James Allison has had a long and illustrious career in Formula One. He has played a key role in the creation of 13 Formula 1 Constructors’ Championship winning cars, encompassing stints with Ferrari, Renault, and since 2017 the Mercedes-AMG Petronas F1 Team.
Now, however, for the first time in his career James faces a challenge outside of the world of motorsport, taking on the additional role of Chief Technical Officer (CTO) at INEOS Britannia’s 37th America’s Cup Challenge, alongside his existing role of CTO of Mercedes F1. For James, it’s a challenge he couldn’t wait to take on.
“We had a small involvement in the team’s 36th America’s Cup campaign which whetted our appetite. It was immediately clear to us that the America’s Cup is a very exciting, and very difficult, challenge. Now we are one team, INEOS Britannia, with the team’s design base embedded in our Formula 1 HQ, and the clear goal to bring the America’s Cup back to Britain. We feel very lucky to be involved in this opportunity and we can’t wait for the challenge ahead, it’s a mouth-watering prospect.”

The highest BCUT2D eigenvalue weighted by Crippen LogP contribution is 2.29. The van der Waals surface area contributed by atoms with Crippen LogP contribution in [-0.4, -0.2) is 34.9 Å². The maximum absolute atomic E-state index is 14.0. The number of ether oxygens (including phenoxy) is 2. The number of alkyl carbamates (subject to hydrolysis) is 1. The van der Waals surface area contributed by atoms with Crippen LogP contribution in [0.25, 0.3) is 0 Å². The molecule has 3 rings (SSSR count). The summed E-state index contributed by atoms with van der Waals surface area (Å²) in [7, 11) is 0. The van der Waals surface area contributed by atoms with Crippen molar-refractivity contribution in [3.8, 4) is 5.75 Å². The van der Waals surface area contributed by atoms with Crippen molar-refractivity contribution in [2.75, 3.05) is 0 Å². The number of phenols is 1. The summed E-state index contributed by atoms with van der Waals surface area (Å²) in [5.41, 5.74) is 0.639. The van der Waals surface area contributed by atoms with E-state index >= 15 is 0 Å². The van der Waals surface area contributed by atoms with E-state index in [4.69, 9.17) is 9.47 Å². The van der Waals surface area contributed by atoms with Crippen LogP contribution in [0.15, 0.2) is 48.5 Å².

Whilst James’ entire career to date has been in Formula 1, that had not always been his plan. As a child, in fact, he dreamed of following in his father’s footsteps and becoming a RAF fighter pilot. Unfortunately for the young James, however, that ambition was swiftly put to an end owing to the fact that James is colour-blind. He therefore opted to instead study engineering at university.
“I chose to study engineering because I was OK at Maths and Physics. It was at university that it first became clear to me that I wanted to be an engineer, I loved it, but I wanted to work in a form of engineering that would be fast-moving, challenging and be a really strong team environment. It was therefore natural to seek a sporting-based challenge, and being a big F1 fan, that is where I first sought my career. I joined the F1 world straight from university and have done nothing else since.”